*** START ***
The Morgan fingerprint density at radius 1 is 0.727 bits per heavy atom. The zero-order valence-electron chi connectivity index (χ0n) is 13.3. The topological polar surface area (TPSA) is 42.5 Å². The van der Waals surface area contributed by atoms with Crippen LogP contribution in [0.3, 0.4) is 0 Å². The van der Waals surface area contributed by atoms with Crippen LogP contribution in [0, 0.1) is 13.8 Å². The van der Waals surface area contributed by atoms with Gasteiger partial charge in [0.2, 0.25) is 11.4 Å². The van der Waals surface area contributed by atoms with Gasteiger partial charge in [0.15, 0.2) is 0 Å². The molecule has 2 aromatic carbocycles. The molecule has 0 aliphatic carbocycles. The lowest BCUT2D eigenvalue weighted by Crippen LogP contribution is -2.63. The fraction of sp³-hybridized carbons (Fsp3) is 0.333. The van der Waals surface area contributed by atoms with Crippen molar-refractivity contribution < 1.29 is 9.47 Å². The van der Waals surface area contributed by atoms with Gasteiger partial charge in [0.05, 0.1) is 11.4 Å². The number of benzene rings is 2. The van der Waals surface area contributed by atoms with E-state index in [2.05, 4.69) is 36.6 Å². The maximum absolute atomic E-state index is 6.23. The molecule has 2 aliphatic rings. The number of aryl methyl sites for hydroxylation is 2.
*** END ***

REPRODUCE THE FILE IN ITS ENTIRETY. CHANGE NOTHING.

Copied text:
The Morgan fingerprint density at radius 1 is 0.727 bits per heavy atom. The zero-order valence-electron chi connectivity index (χ0n) is 13.3. The topological polar surface area (TPSA) is 42.5 Å². The van der Waals surface area contributed by atoms with Crippen LogP contribution in [0.3, 0.4) is 0 Å². The van der Waals surface area contributed by atoms with Crippen LogP contribution in [0, 0.1) is 13.8 Å². The van der Waals surface area contributed by atoms with Gasteiger partial charge in [0.2, 0.25) is 11.4 Å². The van der Waals surface area contributed by atoms with Gasteiger partial charge in [0.15, 0.2) is 0 Å². The molecule has 2 aromatic carbocycles. The molecule has 0 aliphatic carbocycles. The lowest BCUT2D eigenvalue weighted by Crippen LogP contribution is -2.63. The fraction of sp³-hybridized carbons (Fsp3) is 0.333. The van der Waals surface area contributed by atoms with Crippen molar-refractivity contribution < 1.29 is 9.47 Å². The van der Waals surface area contributed by atoms with Gasteiger partial charge in [0.05, 0.1) is 11.4 Å². The number of benzene rings is 2. The van der Waals surface area contributed by atoms with E-state index in [2.05, 4.69) is 36.6 Å². The maximum absolute atomic E-state index is 6.23. The molecule has 2 aliphatic rings. The number of aryl methyl sites for hydroxylation is 2.